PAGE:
Please Sir, why are the leaders of the 3 largest UK-wide political parties all white middle aged grey suited men?

With the result, announced today, that members of the Liberal Democrat Party have selected Sir Ed Davey to be their new Leader it means the leaders of the 3 largest UK-wide political parties are back to being middle aged, white men in grey suits. Hardly an endorsement of multi-culturalism or a boost for women in politics.

What’s more the new leaders of the 2 supposedly progressive parties, Lib Dems & Labour, are both ‘Sirs’, a title that hardly makes either of them look like politicians of the people and probably more akin to establishment figures. Both are seemingly widely regarded as ‘a safe pair of hands’ following both parties going through periods of political trauma, but they’re also spoken of as ‘boring’. These sober but uninspiring traits will hardly inspire voters to move towards more progressive politics I fear.

As a radical progressive of the left and a member of the old Liberal Party and Lib Dems since 1980 I’ve seen uninspiring leaders (both of my own party and indeed other parties) before and it usually ends in tears. You may not have liked Blair, particularly after Iraq, but he was an inspiring figure that the electorate really took to in his early years, like they did Charles Kennedy, John Smith and Paddy Ashdown. What worries me is how Starmer and Davey can gain the hearts and minds of voters when neither seem to have the ability to do that. I very much hope I’m wrong about this I might add.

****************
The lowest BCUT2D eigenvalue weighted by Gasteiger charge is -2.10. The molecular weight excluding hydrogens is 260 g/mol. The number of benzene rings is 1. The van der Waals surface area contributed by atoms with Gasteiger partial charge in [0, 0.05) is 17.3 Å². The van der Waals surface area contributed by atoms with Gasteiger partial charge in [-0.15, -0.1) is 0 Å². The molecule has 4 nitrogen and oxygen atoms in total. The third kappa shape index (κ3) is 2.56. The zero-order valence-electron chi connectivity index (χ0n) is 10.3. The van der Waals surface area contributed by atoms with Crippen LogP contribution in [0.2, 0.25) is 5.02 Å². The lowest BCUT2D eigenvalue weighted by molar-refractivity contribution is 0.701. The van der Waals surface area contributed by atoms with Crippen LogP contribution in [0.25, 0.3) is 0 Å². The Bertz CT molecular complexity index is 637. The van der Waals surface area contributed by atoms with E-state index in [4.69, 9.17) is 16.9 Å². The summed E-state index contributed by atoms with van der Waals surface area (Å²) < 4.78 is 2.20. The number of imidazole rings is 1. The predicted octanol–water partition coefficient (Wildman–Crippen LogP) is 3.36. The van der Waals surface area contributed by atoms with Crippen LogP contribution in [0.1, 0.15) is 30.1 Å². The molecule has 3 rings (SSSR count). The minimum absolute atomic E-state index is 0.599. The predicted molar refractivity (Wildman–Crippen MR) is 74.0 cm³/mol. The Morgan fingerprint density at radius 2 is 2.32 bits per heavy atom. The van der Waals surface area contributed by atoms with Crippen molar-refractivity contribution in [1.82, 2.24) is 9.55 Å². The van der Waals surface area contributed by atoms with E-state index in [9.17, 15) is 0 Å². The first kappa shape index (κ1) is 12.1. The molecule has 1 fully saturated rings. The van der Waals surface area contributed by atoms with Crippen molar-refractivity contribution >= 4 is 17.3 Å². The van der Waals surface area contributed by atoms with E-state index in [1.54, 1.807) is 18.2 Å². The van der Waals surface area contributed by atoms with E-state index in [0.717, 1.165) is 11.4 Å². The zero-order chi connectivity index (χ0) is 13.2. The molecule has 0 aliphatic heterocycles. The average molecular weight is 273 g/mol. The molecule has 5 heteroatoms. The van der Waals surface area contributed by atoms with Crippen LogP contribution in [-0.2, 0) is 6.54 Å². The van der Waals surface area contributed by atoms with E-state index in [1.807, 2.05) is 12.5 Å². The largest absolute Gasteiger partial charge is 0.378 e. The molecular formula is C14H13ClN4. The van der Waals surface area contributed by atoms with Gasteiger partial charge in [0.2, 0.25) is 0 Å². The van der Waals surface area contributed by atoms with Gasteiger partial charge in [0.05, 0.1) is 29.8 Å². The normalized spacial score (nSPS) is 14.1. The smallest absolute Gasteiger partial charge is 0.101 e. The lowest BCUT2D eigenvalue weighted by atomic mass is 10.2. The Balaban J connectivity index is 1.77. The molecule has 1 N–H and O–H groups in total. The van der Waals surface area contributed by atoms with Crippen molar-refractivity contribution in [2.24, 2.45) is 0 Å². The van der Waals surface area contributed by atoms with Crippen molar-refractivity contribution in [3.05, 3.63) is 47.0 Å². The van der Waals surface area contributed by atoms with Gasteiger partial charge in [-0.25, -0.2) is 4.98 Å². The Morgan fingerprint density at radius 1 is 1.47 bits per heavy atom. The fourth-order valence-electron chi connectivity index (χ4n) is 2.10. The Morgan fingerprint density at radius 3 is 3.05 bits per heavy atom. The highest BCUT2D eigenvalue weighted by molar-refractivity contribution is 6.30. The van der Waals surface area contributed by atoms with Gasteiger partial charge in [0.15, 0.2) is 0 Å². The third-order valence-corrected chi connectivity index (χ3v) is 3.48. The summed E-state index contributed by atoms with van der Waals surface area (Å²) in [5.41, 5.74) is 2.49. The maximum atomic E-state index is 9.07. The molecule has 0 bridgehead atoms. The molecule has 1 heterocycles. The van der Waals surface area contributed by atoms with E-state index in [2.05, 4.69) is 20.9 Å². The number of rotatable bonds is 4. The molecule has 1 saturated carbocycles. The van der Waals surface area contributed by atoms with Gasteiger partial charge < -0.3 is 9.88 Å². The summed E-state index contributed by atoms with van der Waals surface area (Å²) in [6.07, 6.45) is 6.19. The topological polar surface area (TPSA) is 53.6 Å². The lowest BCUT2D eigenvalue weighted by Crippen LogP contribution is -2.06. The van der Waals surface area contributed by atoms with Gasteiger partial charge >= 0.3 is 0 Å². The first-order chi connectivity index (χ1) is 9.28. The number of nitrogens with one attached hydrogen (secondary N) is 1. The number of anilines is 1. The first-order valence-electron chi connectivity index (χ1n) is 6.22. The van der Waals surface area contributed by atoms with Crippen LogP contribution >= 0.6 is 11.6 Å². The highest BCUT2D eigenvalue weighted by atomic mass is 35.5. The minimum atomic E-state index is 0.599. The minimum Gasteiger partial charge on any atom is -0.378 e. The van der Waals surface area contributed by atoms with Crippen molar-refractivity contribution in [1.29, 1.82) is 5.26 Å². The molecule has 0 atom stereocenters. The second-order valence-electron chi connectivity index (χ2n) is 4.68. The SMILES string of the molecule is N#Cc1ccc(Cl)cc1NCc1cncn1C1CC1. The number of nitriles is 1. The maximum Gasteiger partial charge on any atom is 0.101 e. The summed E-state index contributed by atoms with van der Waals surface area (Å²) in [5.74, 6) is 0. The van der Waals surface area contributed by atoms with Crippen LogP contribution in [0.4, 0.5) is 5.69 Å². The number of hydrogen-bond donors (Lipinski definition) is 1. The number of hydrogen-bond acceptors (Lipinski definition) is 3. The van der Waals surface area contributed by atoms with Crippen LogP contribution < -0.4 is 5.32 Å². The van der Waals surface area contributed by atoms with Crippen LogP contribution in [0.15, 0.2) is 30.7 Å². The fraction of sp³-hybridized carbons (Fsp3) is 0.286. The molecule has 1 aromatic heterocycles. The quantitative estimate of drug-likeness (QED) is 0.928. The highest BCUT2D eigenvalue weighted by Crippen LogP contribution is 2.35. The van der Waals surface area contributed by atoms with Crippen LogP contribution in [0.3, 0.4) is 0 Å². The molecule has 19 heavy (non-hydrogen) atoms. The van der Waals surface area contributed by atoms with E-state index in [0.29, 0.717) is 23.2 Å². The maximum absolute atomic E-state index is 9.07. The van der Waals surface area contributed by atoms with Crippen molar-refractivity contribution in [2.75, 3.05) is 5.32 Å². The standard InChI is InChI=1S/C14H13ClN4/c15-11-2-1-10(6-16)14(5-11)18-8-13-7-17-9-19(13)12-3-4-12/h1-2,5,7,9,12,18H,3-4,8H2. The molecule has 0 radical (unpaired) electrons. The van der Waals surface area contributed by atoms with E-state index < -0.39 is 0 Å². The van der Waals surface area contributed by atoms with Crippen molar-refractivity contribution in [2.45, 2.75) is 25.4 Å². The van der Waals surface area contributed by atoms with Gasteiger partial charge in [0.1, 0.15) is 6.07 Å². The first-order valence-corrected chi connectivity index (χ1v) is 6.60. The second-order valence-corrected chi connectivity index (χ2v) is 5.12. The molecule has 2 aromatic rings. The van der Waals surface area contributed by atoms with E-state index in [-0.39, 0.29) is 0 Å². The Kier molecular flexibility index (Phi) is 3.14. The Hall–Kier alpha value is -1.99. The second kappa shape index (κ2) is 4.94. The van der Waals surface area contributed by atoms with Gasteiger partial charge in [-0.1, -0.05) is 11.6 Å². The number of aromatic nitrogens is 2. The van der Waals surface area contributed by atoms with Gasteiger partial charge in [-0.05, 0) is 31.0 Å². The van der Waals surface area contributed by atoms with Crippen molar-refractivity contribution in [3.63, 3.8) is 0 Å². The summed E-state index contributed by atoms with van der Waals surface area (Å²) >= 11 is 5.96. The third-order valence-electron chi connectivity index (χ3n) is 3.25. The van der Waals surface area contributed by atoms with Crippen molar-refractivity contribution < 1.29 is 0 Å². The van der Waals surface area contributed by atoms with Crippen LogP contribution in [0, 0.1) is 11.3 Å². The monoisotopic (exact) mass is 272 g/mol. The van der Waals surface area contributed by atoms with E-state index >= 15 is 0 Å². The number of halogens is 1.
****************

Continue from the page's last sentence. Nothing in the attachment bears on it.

Yes, of course, I was backing Layla Moran MP to be the new Lib Dem Leader as she seems to me to have all the qualities that are seemingly missing in Starmer and Davey. It was always going to be an uphill battle for her though as the Lib Dem establishment were not keen on her radical progressive politics which I guess they thought could well frighten the horses. The big money went to Sir Ed and his campaign which clearly gave him a huge advantage – I think I had 4 mailshots from his campaign which generous donors clearly paid for. However, that around 50% of the 100,000 Lib Dem members did not vote at all tells its own story.

It will be interesting to see if Sir Ed can actually step up to become an inspiring vote winner, as it will of Starmer but let’s put if this way, my feeling is that the uphill struggle for progressive politics in England and Wales has sadly got a little steeper via the election of Starmer and Davey. Again though I would be very pleased to be proved wrong.

More on the dilemma that Labour MP’s face

I have been following, as readers of this blog site will know, the dilemma of Labour MP’s after the election of Jeremy Corbyn as their Leader. It is all too obvious that the vast majority of Labour MP’s did not want him as their Leader and they still don’t want him.

Yesterday of course the Labour Leadership via Shadow chancellor John McDonnell did a huge U turn and decided not to support the Tories financial planning for the public deficit, a plan they said they were going to support only a few days ago!

Also, have you noticed that Labour MP’s who do not support Jeremy Corbyn seem to express their loyalty to the Labour Party and not to their Leader? This has to end in tears.

So here we have a political party which its ordinary members and supporters now have a Leader they want, voted for by a huge majority and are loyal to. None of the other candidates came anywhere near presumably because Labour members thought they were all too far to the right. Yet the vast majority of Labour MP’s are backers of the 3 candidates who lost, or to put it bluntly got hammered, in the Leadership election.

My reading of this bizarre situation is that this is far from being a sustainable situation and that something has to give. In the real world of party politics the ‘give’ can only really be a coup by Labour MP’s or the MP’s who are not supportive of Jeremy Corbyn being deselected.